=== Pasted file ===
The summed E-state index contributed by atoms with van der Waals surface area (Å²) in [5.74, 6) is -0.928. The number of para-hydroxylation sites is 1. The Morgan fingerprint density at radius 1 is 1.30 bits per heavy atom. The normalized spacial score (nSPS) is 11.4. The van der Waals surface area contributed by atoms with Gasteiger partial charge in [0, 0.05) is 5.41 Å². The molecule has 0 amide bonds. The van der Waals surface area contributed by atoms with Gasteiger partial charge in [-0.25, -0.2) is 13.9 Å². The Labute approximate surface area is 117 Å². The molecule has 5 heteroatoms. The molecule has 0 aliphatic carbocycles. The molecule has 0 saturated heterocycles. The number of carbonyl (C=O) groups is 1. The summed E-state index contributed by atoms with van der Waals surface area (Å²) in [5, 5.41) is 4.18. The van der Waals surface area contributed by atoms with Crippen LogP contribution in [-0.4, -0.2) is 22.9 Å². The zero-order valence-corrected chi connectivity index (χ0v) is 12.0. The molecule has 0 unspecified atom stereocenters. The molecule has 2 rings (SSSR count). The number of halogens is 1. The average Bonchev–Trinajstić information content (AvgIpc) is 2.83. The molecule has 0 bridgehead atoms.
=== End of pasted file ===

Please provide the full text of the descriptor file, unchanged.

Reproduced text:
The summed E-state index contributed by atoms with van der Waals surface area (Å²) in [5.74, 6) is -0.928. The number of para-hydroxylation sites is 1. The Morgan fingerprint density at radius 1 is 1.30 bits per heavy atom. The normalized spacial score (nSPS) is 11.4. The van der Waals surface area contributed by atoms with Gasteiger partial charge in [0, 0.05) is 5.41 Å². The molecule has 0 amide bonds. The van der Waals surface area contributed by atoms with Gasteiger partial charge in [-0.25, -0.2) is 13.9 Å². The Labute approximate surface area is 117 Å². The molecule has 5 heteroatoms. The molecule has 0 aliphatic carbocycles. The molecule has 0 saturated heterocycles. The number of carbonyl (C=O) groups is 1. The summed E-state index contributed by atoms with van der Waals surface area (Å²) in [5, 5.41) is 4.18. The van der Waals surface area contributed by atoms with Crippen LogP contribution in [-0.4, -0.2) is 22.9 Å². The zero-order valence-corrected chi connectivity index (χ0v) is 12.0. The molecule has 0 unspecified atom stereocenters. The molecule has 2 rings (SSSR count). The number of halogens is 1. The average Bonchev–Trinajstić information content (AvgIpc) is 2.83. The molecule has 0 bridgehead atoms.